Whereas rape and sexual violence are defined legally today by constraint, meaning that many victims will not be believed unless they have been beaten up by their aggressor, putting the focus on consent shifts the conversation towards the victim’s testimony. As part of this campaign, Amnesty led a wide-spread survey, the first investigation of this scope and precision in Switzerland. The numbers that were published are quite alarming, with over 1 woman in 5 saying they’d been the victim of sexual violence, but only 8% of aggressions being reported to the police.
The focus of Amnesty’s campaign is, on one hand, to get federal laws to change, but also to educate and inform people about questions of consent. The following short video illustrates the concept in a fun and straightforward manner.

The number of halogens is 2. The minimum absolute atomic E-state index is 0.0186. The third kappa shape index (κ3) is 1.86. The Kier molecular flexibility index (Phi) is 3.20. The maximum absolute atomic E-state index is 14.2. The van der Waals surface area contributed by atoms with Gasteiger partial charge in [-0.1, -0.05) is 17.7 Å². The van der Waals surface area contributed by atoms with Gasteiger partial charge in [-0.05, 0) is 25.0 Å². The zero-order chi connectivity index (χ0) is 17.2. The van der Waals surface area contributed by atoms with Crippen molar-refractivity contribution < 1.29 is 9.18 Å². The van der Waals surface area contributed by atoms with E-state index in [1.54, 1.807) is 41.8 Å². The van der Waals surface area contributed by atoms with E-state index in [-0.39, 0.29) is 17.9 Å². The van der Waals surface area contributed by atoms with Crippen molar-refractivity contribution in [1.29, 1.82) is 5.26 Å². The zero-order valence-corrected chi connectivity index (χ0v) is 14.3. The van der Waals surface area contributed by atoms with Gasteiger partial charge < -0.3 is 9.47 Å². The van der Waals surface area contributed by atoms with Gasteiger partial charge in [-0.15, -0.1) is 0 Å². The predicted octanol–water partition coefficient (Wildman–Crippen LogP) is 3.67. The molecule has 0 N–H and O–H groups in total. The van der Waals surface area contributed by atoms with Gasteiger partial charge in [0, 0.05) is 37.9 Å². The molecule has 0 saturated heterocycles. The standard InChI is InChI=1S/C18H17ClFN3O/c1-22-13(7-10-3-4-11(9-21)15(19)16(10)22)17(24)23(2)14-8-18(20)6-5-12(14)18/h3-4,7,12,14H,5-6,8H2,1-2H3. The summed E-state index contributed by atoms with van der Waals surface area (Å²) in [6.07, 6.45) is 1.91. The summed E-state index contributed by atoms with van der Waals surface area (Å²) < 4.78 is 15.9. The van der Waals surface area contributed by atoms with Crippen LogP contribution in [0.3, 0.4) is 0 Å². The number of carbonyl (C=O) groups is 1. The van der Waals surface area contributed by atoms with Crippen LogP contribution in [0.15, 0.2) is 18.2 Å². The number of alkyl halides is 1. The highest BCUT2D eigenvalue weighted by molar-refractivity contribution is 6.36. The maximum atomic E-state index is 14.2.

Creating a safe and welcoming atmosphere at Paléo
Amnesty’s campaign seemed like the perfect occasion to learn more about the measures Paléo has put in place to prevent any kind of assault and unwelcome behaviour, and how they react to such cases. I met up with Mario Fossati Paléo’s secretary-general, to talk about how the festival deals with these issues.